It is not just worker safety regulations that are rolling back. Just a few days ago the Republican led Legislature in Missouri pushed through a new law to lower the minimum wage in St Louis from $10 an hour to the state minimum of $7.70 an hour.  That’s right, the local city government raised the minimum wage and the state government passed a new law to make it illegal for cities within the state to raise the minimum wage in their area.  This new law is literally stealing $2.30 an hour from the hard working low-wage workers in St Louis.

Over the past few years, support for labor unions has continued to grow.  Working people are still suffering and struggling to pay their bills as wages have become stagnant.  Jobs are being shipped overseas and income inequality has grown to a point that rivals The Great Depression.  Working people are beginning  to realize the unions have been there fighting back all of this time and now labor unions’ approval rating exceeds 60%.  Support for unions has gained 13 points in the last ten years alone.

Personally, I am glad to see the labor movement doing more to get back to their roots, fighting for social and economic justice.  Labor unions are on the front lines of many of the major issues facing our country right now including:  Systemic racism, income inequality, climate change, access to the ballot box, LBGTQ rights, and women’s reproductive rights.

Every one of these issues affects the lives of working people and that is why labor unions are joining the fight. Should an employer be able to fire a worker for getting pregnant?  What are the health risks to all workers as the Trump administration rolls back environmental protections and allows companies to put more carbon into the air we breathe?  Should a worker be fired because they are gay or transgender?

These may not be what people think of as traditional union issues but are these any different from when labor helped push through an end to segregation?

So today,  as we celebrate Labor Day, let us remember all of the things that labor has done to help make America a better place for everyone.

If You’re Surprised By America’s Wage Stagnation, Then You’re Not Paying Attention

By Larry Willis, President of the Transportation Trades Department of the AFL-CIO

There’s been a lot of talk lately about the economy and how well it’s doing. The unemployment rate has steadily fallen for years now, and jobs are being created.

But wages? Not so much.

The latest jobs report shows that while the unemployment rate remains low, wages aren’t keeping up with inflation. Instead, they are falling flat.

Some economists and policymakers seem baffled — but TTD and our affiliated unions aren’t.

Yes, there are a number of reasons for this trend. But, as we reflect ahead of Labor Day, it is clear that anti-union policies, like so-called “right to work” laws, and failure to invest in our crumbling infrastructure are contributing factors that need to be called out and addressed.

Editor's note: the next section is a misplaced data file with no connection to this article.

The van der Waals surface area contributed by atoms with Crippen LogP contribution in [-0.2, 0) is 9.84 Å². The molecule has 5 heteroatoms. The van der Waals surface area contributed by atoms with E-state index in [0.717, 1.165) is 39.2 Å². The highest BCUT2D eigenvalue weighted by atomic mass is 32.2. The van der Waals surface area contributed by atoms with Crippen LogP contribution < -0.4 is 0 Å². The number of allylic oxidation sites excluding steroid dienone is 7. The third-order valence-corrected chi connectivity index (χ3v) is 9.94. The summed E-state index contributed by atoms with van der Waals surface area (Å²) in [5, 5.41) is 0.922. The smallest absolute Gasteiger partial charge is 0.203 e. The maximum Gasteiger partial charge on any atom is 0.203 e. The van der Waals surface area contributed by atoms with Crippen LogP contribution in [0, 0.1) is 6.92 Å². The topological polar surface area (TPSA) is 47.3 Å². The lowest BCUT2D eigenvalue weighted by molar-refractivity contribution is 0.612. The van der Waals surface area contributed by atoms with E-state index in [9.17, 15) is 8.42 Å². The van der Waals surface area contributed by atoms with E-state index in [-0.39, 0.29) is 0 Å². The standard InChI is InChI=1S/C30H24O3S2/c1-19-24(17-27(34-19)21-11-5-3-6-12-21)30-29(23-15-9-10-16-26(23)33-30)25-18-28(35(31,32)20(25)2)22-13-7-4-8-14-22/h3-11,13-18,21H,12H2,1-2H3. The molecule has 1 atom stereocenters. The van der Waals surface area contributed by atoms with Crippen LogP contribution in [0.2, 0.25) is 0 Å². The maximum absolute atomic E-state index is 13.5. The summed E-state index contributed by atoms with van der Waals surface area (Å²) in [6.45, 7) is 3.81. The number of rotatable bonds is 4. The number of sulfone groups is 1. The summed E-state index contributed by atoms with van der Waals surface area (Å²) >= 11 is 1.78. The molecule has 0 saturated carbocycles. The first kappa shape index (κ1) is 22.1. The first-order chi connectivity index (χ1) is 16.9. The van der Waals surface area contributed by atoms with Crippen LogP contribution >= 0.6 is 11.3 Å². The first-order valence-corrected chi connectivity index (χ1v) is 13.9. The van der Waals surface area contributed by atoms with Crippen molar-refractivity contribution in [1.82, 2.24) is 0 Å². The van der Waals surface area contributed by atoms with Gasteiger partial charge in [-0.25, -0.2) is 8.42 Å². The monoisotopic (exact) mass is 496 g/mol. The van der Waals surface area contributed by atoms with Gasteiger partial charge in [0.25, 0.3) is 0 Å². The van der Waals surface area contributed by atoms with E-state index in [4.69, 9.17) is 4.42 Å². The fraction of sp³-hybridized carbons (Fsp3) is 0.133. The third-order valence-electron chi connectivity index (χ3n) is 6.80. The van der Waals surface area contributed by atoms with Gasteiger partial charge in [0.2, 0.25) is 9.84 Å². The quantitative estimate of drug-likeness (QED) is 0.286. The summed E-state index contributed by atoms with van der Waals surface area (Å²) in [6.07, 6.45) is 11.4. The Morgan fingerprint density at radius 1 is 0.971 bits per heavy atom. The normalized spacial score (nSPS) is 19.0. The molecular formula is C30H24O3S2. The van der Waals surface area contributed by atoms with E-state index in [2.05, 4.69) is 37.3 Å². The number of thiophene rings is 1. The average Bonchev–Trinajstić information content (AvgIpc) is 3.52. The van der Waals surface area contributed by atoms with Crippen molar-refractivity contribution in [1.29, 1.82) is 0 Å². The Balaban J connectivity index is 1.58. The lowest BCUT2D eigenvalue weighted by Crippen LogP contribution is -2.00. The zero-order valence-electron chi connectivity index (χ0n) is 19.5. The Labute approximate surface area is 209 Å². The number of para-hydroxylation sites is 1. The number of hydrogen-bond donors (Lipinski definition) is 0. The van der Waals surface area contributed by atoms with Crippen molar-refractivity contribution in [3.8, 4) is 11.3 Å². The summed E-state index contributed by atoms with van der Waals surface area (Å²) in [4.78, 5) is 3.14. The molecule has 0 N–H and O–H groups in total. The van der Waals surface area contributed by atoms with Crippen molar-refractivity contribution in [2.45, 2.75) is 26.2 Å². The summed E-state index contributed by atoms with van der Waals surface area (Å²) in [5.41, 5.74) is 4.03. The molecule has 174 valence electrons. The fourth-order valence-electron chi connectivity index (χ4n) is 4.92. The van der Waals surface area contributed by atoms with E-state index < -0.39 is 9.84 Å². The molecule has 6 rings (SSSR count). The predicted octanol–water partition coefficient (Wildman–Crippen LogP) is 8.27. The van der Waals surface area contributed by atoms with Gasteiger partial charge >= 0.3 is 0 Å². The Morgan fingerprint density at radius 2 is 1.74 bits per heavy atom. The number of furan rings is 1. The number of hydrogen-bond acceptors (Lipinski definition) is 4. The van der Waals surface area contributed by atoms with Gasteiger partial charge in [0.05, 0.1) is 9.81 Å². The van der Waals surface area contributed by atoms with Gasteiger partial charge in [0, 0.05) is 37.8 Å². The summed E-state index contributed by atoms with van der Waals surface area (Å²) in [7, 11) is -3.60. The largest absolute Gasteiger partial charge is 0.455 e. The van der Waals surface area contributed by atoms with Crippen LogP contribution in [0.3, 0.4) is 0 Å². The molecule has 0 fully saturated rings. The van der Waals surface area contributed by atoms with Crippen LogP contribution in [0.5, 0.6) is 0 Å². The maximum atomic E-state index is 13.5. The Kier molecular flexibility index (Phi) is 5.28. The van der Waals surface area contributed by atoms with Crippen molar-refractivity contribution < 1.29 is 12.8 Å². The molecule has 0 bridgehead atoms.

Unions act as a check against corporate power, making union representation one of the most reliable ways for working people to improve their quality of life and secure a living wage. In fact, data shows a direct correlation between high union density and higher wages and better benefits. And while union members are more likely to have a pension, employer-paid health insurance, and earn an average of 13.2 percent more than their non-union counterparts, the union difference doesn’t just affect those covered by collective bargaining agreements. Strong union contracts influence competition, driving up wages, benefits, and standards of living for non-union workers too.

So what happens when working people don’t have access to unions? Take a look around – we’re seeing it right now. While millions of Americans struggle just to get by, the average CEO makes nearly $14 million annually – 200 times what an average employee earns. This is not a coincidence. It is the result of ruthless, decades-long attacks on the rights of working people to demand better for themselves and their families.

As for all those jobs being created, it is time we ask ourselves what kind of jobs they are. Based on an analysis from MIT’s living wage calculator, it takes a typical family of four (two adults, two children) more than $58,000 annually to have their basic needs met. A minimum-wage, non-union job just won’t cut it.

This country needs more good jobs — the kind that allow people to own a car, buy a house, and put their kids through college. Attacks on the rights of working people to negotiate together for better wages and benefits are not the only reasons these jobs are lacking. Failure by political leaders to invest in our nation’s transportation system hasn’t just left us with infrastructure that’s crumbling and dangerous — this inaction has also resulted in missed opportunities to create as many as 900,000 long-term, good paying jobs, annually.

Thanks to high union density in transportation and infrastructure industries, people working in these sectors — including frontline workers who build, operate, and maintain our transportation system — earn higher pay, better benefits, and more job security than their low-wage counterparts. In fact, at $38,480, the median annual wage paid by occupations in infrastructure is nearly $4,000 higher than the national median wage.

When Congress considers transportation and infrastructure spending, TTD and our affiliated unions will fight for policies that ensure these investments will continue to create the type of jobs we know our country needs. We cannot support an infrastructure plan that threatens long-standing labor standards or undermines the collective bargaining rights of working people.